Given this, the child-src directive exists in a sort of limbo. It’s unclear from the second edition of the CSP spec whether user agents should prefer a frame-src directive over the child-src directive with regard to nested browsing contexts, and so I recommend doing some thorough testing before rolling out the child-src directive.

child-src: 'self';


The connect-src directives governs which resources may be obtained via APIs like XMLHttpPRequest or fetch. That’s not a complete list, and you’re encouraged to check out the full reference on the W3C site.

connect-src: 'self';


The font-src directive gates all font resources your page might load, which more than likely originate from @font-face declarations. The font-src directive accepts no special keywords beyond 'self' or 'none'.

font-src: 'self';


While deprecated in the second edition of the CSP spec, the frame-src directive makes its triumphant return in the third. frame-src governs which URLs may be accessed via “nested browsing contexts”, such as <iframe>s and <frame>s.

It’s recommended that you read up on the child-src directive if you plan on implementing frame-src, as it’s one of the sharper corners of the CSP spec.

frame-src: 'self';


The img-src directive gates image resources, and respects no special keywords beyond 'self' or 'none'.

img-src: 'self';


The manifest-src directive, introduced in the third edition of the CSP spec, gates app manifests, which are one of the building blocks of Progressive Web Apps.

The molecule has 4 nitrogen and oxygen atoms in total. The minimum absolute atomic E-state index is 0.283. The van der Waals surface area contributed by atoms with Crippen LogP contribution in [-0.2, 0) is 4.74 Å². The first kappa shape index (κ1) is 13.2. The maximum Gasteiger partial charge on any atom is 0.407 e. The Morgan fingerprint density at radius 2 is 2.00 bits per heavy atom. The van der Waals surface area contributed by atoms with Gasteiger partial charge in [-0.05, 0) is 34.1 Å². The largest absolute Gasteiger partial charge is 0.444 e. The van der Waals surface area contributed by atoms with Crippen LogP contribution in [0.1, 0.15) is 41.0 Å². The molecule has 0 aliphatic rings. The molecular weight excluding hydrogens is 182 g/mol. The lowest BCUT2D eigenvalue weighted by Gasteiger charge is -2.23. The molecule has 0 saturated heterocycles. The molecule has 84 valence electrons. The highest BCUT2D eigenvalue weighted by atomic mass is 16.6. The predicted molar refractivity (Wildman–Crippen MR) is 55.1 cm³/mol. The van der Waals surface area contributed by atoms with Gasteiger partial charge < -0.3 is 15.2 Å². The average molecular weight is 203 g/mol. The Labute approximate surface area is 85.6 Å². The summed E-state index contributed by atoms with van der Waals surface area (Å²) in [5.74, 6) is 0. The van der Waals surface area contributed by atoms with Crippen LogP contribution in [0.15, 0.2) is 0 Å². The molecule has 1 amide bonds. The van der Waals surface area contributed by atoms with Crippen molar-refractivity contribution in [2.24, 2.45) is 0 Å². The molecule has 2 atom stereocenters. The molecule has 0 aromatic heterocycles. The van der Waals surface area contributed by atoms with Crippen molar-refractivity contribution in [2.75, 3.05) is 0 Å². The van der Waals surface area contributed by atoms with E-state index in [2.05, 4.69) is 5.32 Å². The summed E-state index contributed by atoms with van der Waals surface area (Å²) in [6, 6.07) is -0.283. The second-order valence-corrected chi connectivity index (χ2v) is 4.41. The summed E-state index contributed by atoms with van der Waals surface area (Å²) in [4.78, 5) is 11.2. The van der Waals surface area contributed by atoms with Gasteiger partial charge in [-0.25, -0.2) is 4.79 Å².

manifest-src: 'self';


The media-src directive gates audio and video resources, and respects no special keywords beyond 'self'.

media-src: 'self';


The object-src directives gates browsing contexts generated by elements such as <object> or <embed>.

object-src: 'self';


The script-src directive is arguably the most complex of all CSP directives, and for good reason. Malicious pose tremendous risk to webpages, and sites with a large number of script resources need sophisticated means of ensuring that every <script> is whitelisted.

To start with, the script-src directive accepts the standard 'self' and domain elements for its source list:

script-src: 'self';

In addition to these, we also have the 'unsafe-inline' and 'unsafe-eval' keywords at our disposal. The former allows the usage of <script> tags that execute JavaScript inline, while the latter prevents the usage of eval to evaluate strings into executable JavaScript. If at all possible you should avoid using these keywords.

Yet as many of us who maintain legacy websites know, such a thing just might not be possible. So the script-src directives gives us a couple neat ways to ensure we only allow whitelisted inline JavaScript.

The first method, called nonce-source, allows you to specify a “nonce”, or random key, that can be used to specify approved inline scripts. For example, consider the following:

script-src: 'nonce-1a2b3c';
<script nonce="1a2b3c">function () { alert('Hello!'); }</script>

Since our script-src directive specifies the 'nonce-1a2b3c' nonce-src, we are able to execute any <script> that possesses the nonce attribute set to 1a2b3c.

The second method, called hash-source, allows you to take a hash of the script you wish to execute and specify that in your script-src directive.

script-src: 'sha256-qznLcsROx4GACP2dm0UCKCzCG+HiZ1guq6ZZDob/Tng=';
<script>alert('Hello, world.');</script>

Given that the hash of the script (taken as sha256) matches the hash appended to sha256- in the script-src directive’s source list, the script will be allowed to run.


The style-src directive gates CSS resources, and borrows a couple of the special keywords from the script-src directive ('unsafe-inline' and 'unsafe-eval').

The 'unsafe-inline' keyword works as you might expect, and disallows the usage of <style> elements on the page, as well as style attributes on DOM nodes. The 'unsafe-eval' keyword, however, is a bit less intuitive. It disallows interactions with the CSS Object Model, or CSSOM, which equates to being able to mutate a page’s styles with JavaScript.

style-src: 'self';